The South African delegation of Frank Braun, McIldowie and Opperman presented their arguments against the Supreme Council charges which had been presented by Jean-Claude Ganga. Ganga asked for an adjournment to study the document written in English. We went with Ganga went to his bedroom to study the document. We told him that their document did not reply to the charges but mentioned that Brundage had shown them his lawyer’s opinion that the IOC could not withdraw their invitation to the Mexico Olympics. When Ganga pointed out that the South Africans had quoted his lawyer’s opinion, Brundage was furious and told them that his lawyer’s opinion was his property. Brundage was getting tired of his South African friends.
When the vote was taken the expulsion of South Africa was voted by a majority of ONE! Which means that APARTHEID South Africa still had many friends in the IOC? There were less African and Asian members than the Anglo-Saxon and European members in the IOC. Africa only had 3 members.
After the vote I went to Mr Honey and told him that the South African Olympic Committee should now fight against Apartheid in sport; Mr Honey then told me “I will play with whom I want and against whom I want”.
The expulsion of South Africa from the IOC meant that we would find it easier to press for their expulsion from the different International Sports Federations.
Montreal Olympics 1976
Dennis Brutus and I were in Cuba in early 76 for a United Nation’s Conference against Apartheid. We had a meeting with some anti-apartheid committees and we discussed the problem of New Zealand participation in the Olympics and Dennis was in favour of a declaration that Africa should boycott if New Zealand was invited. I was not sure as the IOC was not going to exclude New Zealand for a Rugby problem and I felt the matter should wait until the Supreme Council for Sport in Africa took the decision.
But when the Organisation of African Unity met in Mauritius later that year someone, God knows who, sent a cable to Idi Amin, President of the OAU, asking the OAU to declare that Africa would boycott if New Zealand was invited to the Montreal Olympics. So without the Supreme Council being consulted the OAU passed a resolution that Africa would boycott if New Zealand was invited.
I did not go to the Games as I could not leave my hotel as my Manager was going on holiday! Jean Claude Ganga called me from Montreal and asked me to call the Tanzanian Embassy and ask them to contact Nyerere and ask him to send Tanzanian team to Montreal so the Supreme Council and all its members could take the decision to boycott or not to boycott. I called the embassy and they contacted me about 24hours later and said that Nyerere could not send its team which had been disbanded! In fact the New Zealand anti Apartheid movement had sent Trevor Richards to Tanzania earlier and got Tanzania to decide against participating if NZ took part.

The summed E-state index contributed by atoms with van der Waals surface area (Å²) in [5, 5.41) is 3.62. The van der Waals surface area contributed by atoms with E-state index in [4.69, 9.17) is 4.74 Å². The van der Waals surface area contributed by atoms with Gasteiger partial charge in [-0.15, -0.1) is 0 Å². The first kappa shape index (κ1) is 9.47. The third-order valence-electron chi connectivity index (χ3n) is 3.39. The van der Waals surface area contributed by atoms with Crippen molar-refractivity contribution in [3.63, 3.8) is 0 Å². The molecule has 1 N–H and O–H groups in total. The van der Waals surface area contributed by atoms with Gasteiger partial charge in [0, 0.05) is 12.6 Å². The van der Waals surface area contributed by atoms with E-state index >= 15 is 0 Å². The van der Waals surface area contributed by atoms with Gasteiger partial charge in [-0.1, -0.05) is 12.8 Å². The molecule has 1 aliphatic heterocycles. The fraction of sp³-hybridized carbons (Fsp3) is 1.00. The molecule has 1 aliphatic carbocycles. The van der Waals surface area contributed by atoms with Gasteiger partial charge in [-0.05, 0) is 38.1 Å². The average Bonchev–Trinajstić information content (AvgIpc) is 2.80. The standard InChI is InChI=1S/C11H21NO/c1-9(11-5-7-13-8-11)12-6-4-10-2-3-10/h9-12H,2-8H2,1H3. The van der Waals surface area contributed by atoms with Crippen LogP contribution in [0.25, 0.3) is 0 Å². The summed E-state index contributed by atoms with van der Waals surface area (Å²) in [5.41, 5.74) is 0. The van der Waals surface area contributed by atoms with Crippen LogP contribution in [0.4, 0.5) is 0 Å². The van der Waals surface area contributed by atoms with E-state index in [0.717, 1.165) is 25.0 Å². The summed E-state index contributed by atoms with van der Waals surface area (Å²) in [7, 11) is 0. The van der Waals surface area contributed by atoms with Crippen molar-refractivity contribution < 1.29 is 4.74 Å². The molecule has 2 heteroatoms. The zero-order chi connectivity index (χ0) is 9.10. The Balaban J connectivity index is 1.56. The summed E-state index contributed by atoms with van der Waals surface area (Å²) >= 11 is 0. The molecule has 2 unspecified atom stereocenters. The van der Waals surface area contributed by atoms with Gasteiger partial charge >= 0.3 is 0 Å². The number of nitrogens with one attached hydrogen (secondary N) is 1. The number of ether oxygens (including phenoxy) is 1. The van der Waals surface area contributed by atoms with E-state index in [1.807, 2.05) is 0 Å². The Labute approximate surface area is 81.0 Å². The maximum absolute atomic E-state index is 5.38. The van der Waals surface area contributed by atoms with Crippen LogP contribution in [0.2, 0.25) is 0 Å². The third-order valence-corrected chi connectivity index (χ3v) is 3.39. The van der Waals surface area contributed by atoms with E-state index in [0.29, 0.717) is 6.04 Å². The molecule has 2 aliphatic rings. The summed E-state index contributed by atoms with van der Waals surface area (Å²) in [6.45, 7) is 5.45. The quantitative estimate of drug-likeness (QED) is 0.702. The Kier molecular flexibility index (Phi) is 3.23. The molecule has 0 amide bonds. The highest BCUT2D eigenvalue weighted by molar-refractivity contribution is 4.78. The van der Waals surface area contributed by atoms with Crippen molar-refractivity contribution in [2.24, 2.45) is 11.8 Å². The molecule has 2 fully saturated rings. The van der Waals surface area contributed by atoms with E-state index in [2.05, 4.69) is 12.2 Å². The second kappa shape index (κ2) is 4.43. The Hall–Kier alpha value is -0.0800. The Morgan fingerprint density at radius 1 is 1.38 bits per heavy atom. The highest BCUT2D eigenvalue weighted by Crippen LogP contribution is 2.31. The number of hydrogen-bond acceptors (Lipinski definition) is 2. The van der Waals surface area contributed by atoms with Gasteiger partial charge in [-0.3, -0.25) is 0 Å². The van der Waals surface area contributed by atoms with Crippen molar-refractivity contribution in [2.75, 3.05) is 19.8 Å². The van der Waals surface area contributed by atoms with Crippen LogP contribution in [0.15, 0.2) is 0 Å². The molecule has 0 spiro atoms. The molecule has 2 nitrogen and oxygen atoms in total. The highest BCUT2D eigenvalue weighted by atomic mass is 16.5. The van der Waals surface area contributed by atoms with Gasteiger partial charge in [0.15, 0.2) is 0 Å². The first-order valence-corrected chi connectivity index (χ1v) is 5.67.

So in Montreal a major African country was not there. When I called Ganga to tell him about Nyerere’s decision, he told me the problem was that other African countries like Nigeria, Algeria, and Kenya could not do less than Tanzania and would therefore leave Montreal, which is what happened! It was a disaster for Africa as NZ took part and Africa was not there. It was all due to lack of coordination between the Supreme Council, the OAU, the New Zealand Anti-Apartheid committee and Sanroc.
Nevertheless the African officials remained in Montreal and the International Athletics Federation met to discuss the expulsion of the South African Athletic Association and the Marques of Exeter who was still the President wanted the vote to be passed by 75 % of the voting system. But the Africans knew that if the vote was according to the voting system, in which the USA and Britain and six other European members had eight votes each, whilst African countries only had one vote, They would have no chance of expelling South Africa. Jean-Claude Ganga and Abraham Ordia met with the Marques of Exeter and told him that Africa was planning to present him with a cup to congratulate him as he was retiring as President, but would not be able to do so if South Africa was not expelled. The Marques of Exeter agreed that each country would have one vote and South Africa was expelled.
STOP THE SEVENTY TOUR
The South African – Springbok – side arrived at the end of October 1969 for its 25-match tour of the British Isles.
During the last few weeks of September and throughout October Peter Hain and Hugh Geach did a tremendous amount of work, building up awareness and arousing activity.
Peter Hain was made Chairman of Stop the Seventy Tour which was going to direct the campaign against the Tour.